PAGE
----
13. SnE 1999 = Snorri Sturluson. 1999. Edda: Háttatal. Ed. Anthony Faulkes. Rpt. with addenda and corrigenda. University College London: Viking Society for Northern Research.
  14. Internal references
  15. Kari Ellen Gade 2007, ‘(Introduction to) Anonymous, Vitnisvísur af Máríu’ in Margaret Clunies Ross (ed.), Poetry on Christian Subjects. Skaldic Poetry of the Scandinavian Middle Ages 7. Turnhout: Brepols, pp. 739-57.
  16. Valgerður Erna Þorvaldsdóttir 2007, ‘(Introduction to) Anonymous, Brúðkaupsvísur’ in Margaret Clunies Ross (ed.), Poetry on Christian Subjects. Skaldic Poetry of the Scandinavian Middle Ages 7. Turnhout: Brepols, pp. 527-53.
  17. Kari Ellen Gade (ed.) 2017, ‘Snorri Sturluson, Háttatal 77’ in Kari Ellen Gade and Edith Marold (eds), Poetry from Treatises on Poetics. Skaldic Poetry of the Scandinavian Middle Ages 3. Turnhout: Brepols, p. 1188.
  18. Not published: do not cite ()

Log in

This service is only available to members of the relevant projects, and to purchasers of the skaldic volumes published by Brepols.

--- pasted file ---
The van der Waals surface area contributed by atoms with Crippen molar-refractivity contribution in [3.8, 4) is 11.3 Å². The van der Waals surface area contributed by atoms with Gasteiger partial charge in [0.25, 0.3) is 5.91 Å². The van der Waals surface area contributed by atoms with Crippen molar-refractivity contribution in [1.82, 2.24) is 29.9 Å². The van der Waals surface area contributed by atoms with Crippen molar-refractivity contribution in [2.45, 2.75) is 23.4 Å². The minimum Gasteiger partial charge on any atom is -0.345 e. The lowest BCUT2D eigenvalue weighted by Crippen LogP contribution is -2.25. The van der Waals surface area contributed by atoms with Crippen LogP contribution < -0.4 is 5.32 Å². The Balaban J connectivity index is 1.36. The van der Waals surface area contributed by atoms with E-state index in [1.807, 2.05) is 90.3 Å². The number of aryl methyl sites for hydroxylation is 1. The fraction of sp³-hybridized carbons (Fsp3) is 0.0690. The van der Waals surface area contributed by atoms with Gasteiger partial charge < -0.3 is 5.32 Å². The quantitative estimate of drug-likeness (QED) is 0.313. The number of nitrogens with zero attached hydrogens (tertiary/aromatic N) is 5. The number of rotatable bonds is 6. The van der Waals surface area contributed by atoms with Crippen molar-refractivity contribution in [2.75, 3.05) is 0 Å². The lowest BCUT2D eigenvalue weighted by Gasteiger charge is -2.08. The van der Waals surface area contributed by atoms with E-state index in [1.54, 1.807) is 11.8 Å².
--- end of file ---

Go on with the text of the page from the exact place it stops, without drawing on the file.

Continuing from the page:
This service uses cookies. By logging in you agree to the use of cookies on your browser.


Information about a text: poem, sequence of stanzas, or prose work

This page is used for different resources. For groups of stanzas such as poems, you will see the verse text and, where published, the translation of each stanza. These are also links to information about the individual stanzas.

For prose works you will see a list of the stanzas and fragments in that prose work, where relevant, providing links to the individual stanzas.

Where you have access to introduction(s) to the poem or prose work in the database, these will appear in the ‘introduction’ section.

The final section, ‘sources’ is a list of the manuscripts that contain the prose work, as well as manuscripts and prose works linked to stanzas and sections of a text.